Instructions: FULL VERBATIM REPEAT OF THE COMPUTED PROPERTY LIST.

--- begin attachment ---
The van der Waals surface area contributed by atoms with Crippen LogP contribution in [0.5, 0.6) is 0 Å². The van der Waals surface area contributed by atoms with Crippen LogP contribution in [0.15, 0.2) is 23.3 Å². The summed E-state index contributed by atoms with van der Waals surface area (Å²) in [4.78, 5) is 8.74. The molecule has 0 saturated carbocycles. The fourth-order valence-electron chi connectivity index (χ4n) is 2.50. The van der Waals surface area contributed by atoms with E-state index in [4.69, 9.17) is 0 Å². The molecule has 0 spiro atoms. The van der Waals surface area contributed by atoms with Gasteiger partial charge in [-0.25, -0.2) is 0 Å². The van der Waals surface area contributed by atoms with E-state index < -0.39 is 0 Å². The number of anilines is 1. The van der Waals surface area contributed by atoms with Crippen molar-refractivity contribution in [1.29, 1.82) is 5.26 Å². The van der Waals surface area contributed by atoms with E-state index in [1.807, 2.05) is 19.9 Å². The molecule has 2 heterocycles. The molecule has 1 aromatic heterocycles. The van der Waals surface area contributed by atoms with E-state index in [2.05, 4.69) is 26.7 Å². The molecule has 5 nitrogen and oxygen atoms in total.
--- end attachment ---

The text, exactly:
The van der Waals surface area contributed by atoms with Crippen LogP contribution in [0.5, 0.6) is 0 Å². The van der Waals surface area contributed by atoms with Crippen LogP contribution in [0.15, 0.2) is 23.3 Å². The summed E-state index contributed by atoms with van der Waals surface area (Å²) in [4.78, 5) is 8.74. The molecule has 0 saturated carbocycles. The fourth-order valence-electron chi connectivity index (χ4n) is 2.50. The van der Waals surface area contributed by atoms with E-state index in [4.69, 9.17) is 0 Å². The molecule has 0 spiro atoms. The van der Waals surface area contributed by atoms with Gasteiger partial charge in [-0.25, -0.2) is 0 Å². The van der Waals surface area contributed by atoms with E-state index < -0.39 is 0 Å². The number of anilines is 1. The van der Waals surface area contributed by atoms with Crippen molar-refractivity contribution in [1.29, 1.82) is 5.26 Å². The van der Waals surface area contributed by atoms with E-state index in [1.807, 2.05) is 19.9 Å². The molecule has 2 heterocycles. The molecule has 1 aromatic heterocycles. The van der Waals surface area contributed by atoms with E-state index in [2.05, 4.69) is 26.7 Å². The molecule has 5 nitrogen and oxygen atoms in total.